1. Make sure you carry hospital numbers and directions with you.
Those silly little cards that the international clinic gives out that are the size of a credit card—put them in your wallet, not on your refrigerator. And take a picture of it so you have the information stored in your phone as well.
I was given this same card, but I put mine on my refrigerator with a magnet because I thought that would be the best place for it. Hubby put his in his wallet. This card saved us. Unable to speak any Chinese myself, this gave me a way to tell the driver where to take us. It provided me with the numbers I needed to call. And it assured me that we were really going to the right place.
I called the numbers on the card provided by Beijing Family United and had the lady at the hospital talk to the driver in Chinese to ensure he knew how to get there. Also, having the phone numbers allowed me to talk to the people I needed to in order to let them know we were coming and what the problem was.
2. Know your preferred hospital ahead of time and have your information on file with them.
When we arrived at the emergency room and the lady handed me a stack of papers to fill out, it was so nice to be able to say, “These are exactly the same papers we already filled out at the clinic. You should already have these on file.”
3. Have all the helpful information and paperwork stored in your phone, not just in your wallet.
I don’t always carry my purse or wallet with me. But I do usually have my phone with me no matter where I go. Take a photo of any useful information or paperwork you might need in an emergency. I have a picture of my passport as well as my husband’s and my kids’ passports. Take a photo of your medical insurance cards. We didn’t expect to need our passports that day, so we weren’t carrying them with us. I was glad to have a picture of it when the lady behind the registration desk said she needed to see his passport.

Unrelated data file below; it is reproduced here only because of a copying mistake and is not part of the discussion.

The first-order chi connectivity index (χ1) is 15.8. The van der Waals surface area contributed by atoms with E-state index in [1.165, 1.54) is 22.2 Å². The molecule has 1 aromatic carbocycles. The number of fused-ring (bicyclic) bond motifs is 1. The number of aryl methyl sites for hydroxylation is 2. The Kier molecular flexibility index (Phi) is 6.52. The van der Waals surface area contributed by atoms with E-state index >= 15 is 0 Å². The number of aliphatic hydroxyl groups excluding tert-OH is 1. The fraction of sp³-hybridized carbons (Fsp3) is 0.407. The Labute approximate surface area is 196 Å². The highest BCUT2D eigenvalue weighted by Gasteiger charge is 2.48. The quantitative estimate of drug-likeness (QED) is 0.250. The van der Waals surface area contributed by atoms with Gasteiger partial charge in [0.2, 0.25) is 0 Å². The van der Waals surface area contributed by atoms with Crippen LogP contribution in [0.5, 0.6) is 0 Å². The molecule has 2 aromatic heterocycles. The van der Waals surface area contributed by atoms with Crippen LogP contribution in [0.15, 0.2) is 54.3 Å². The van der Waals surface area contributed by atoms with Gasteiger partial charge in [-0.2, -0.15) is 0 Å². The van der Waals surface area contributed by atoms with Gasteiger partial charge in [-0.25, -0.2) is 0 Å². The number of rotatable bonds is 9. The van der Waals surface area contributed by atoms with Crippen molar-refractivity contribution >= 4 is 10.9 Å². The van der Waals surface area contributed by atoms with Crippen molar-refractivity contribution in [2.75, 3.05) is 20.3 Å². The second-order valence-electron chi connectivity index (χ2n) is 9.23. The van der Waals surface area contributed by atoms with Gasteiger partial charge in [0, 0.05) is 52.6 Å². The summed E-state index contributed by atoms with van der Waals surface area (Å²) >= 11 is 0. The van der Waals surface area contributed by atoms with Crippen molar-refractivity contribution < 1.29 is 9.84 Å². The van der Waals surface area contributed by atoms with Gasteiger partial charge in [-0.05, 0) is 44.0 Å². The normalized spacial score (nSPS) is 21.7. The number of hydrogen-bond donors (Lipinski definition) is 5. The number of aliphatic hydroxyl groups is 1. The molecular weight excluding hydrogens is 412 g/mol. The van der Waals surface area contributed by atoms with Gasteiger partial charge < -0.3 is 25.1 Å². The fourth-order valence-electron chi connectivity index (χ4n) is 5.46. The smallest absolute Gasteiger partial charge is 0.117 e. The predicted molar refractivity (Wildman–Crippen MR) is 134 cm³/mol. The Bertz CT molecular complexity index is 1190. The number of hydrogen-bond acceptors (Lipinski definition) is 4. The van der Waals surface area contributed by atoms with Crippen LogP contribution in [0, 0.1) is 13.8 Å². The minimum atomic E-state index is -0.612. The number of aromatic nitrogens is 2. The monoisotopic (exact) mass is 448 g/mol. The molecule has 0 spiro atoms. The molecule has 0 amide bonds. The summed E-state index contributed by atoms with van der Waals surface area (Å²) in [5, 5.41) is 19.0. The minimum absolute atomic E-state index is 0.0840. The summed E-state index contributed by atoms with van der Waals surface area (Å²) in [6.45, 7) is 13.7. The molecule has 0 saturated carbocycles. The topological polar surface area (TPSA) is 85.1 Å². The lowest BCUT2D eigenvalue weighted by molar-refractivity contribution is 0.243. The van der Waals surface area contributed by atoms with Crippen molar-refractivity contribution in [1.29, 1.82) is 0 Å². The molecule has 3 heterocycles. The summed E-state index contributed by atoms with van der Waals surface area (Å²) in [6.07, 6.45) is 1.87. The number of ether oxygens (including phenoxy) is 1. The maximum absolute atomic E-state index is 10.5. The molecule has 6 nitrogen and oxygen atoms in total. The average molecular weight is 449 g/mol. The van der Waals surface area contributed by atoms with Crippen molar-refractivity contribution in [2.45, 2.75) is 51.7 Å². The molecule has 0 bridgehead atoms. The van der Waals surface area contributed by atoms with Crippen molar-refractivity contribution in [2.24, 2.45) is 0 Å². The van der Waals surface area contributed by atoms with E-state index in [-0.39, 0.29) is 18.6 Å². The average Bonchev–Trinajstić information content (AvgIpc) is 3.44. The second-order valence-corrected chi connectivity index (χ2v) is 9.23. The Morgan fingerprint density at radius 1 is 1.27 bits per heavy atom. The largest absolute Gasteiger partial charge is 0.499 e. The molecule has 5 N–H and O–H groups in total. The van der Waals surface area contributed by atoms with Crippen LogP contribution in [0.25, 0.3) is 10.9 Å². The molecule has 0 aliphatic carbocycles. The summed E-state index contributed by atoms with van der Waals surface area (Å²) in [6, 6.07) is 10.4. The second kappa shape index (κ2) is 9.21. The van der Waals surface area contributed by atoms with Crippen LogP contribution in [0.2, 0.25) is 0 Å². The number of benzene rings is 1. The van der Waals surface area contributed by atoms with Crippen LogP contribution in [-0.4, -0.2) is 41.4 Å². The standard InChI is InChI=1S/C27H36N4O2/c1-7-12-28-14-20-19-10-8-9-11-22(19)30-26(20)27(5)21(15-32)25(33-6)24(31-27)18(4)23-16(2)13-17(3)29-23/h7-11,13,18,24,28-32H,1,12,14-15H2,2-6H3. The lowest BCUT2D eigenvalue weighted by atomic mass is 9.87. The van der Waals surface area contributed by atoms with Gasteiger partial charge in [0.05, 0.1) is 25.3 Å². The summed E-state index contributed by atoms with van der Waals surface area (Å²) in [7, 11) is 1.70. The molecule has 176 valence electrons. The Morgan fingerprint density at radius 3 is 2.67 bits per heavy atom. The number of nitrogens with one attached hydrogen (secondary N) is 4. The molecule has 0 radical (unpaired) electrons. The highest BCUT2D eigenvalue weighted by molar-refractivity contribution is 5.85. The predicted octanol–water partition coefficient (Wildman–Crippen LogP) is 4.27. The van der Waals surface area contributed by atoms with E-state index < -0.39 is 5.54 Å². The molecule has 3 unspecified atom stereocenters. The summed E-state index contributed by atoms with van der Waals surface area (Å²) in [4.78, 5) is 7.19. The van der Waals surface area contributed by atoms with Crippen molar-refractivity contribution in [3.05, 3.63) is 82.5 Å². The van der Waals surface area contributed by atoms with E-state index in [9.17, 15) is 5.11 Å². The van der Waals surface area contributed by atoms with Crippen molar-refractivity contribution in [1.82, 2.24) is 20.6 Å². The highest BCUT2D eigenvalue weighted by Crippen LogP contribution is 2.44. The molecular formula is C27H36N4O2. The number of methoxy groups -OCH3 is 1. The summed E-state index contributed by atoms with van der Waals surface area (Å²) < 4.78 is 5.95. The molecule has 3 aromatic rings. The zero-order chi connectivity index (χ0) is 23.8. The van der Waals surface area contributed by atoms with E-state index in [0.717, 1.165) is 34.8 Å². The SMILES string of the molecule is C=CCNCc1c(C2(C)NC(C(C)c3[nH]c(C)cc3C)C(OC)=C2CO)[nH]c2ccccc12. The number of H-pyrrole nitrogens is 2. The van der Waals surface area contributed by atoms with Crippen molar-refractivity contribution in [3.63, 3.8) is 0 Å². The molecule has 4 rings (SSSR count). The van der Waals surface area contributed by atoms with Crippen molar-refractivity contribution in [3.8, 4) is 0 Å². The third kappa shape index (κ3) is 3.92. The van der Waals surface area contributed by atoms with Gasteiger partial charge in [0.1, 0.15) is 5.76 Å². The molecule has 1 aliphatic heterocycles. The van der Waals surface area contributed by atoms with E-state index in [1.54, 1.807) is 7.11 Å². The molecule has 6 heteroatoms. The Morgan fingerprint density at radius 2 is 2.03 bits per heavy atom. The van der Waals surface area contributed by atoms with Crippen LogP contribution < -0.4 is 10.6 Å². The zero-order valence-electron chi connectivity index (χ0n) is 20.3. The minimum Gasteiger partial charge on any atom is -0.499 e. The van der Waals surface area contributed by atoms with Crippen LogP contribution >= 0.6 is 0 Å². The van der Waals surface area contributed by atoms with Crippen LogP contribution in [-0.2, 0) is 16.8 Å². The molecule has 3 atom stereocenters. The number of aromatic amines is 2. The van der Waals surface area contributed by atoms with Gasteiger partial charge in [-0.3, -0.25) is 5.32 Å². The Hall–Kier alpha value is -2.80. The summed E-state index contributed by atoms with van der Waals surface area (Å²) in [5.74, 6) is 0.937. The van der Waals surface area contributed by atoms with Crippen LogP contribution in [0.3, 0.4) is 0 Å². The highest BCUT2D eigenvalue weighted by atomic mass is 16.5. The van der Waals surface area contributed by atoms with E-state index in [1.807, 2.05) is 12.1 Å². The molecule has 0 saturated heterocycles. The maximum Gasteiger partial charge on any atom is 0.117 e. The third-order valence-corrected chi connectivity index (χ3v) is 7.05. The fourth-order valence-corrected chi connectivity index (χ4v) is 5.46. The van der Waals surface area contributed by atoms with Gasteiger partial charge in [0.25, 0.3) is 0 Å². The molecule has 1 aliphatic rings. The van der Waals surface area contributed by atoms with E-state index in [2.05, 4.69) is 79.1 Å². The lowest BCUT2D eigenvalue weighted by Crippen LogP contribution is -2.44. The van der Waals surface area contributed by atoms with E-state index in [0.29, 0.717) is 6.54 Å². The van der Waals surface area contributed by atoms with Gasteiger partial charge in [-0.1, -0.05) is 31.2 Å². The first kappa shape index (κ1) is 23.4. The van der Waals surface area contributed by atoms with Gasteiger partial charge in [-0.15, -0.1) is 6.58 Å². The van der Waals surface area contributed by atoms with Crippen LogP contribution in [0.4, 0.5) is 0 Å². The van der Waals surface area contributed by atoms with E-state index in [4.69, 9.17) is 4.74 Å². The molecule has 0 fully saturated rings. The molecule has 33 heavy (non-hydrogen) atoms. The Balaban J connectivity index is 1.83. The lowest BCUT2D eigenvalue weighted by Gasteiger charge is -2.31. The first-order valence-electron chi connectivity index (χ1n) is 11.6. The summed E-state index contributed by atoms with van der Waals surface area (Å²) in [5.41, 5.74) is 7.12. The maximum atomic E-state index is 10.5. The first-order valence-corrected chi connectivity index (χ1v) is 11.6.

4. Talk to some friends ahead of time to know you could call them in a pinch.
Plan ahead in other ways as well. I don’t have a Chinese drivers license and can’t drive in Beijing. Hubby talked to a colleague he works with who happens to live down the street from us. He asked, “Hey, if I ever have a medical emergency and need a ride to the hospital at 3:00 a.m., can I call you?” It seems like a funny thing, but it’s nice to have someone tell you that they are there for you if you find yourself in a pinch. And return the same favor for someone else. Once you have some ideas of individuals you could call on for help, keep them in your phone contacts. Keep your contacts up to date. Don’t just keep the list on your phone, but also make a list and put it on your refrigerator. It’s always good to have information in more than one place.
5. Learn some language basics that can help you navigate your host country.
A little bit of language can go a long way. Studying Chinese by myself from books, audio CDs, Rossetta Stone, and language apps on my phone when I happen to have the time—that’s not enough language instruction to learn anything of significance. I need to just admit it’s time for more serious language study. Not only would this allow me to more fully experience China and all it has to offer, but it would help me through those frustrating moments—the ones that don’t really matter all that much (like trying to return something to the store) and also for the ones that do (like a trip to the hospital).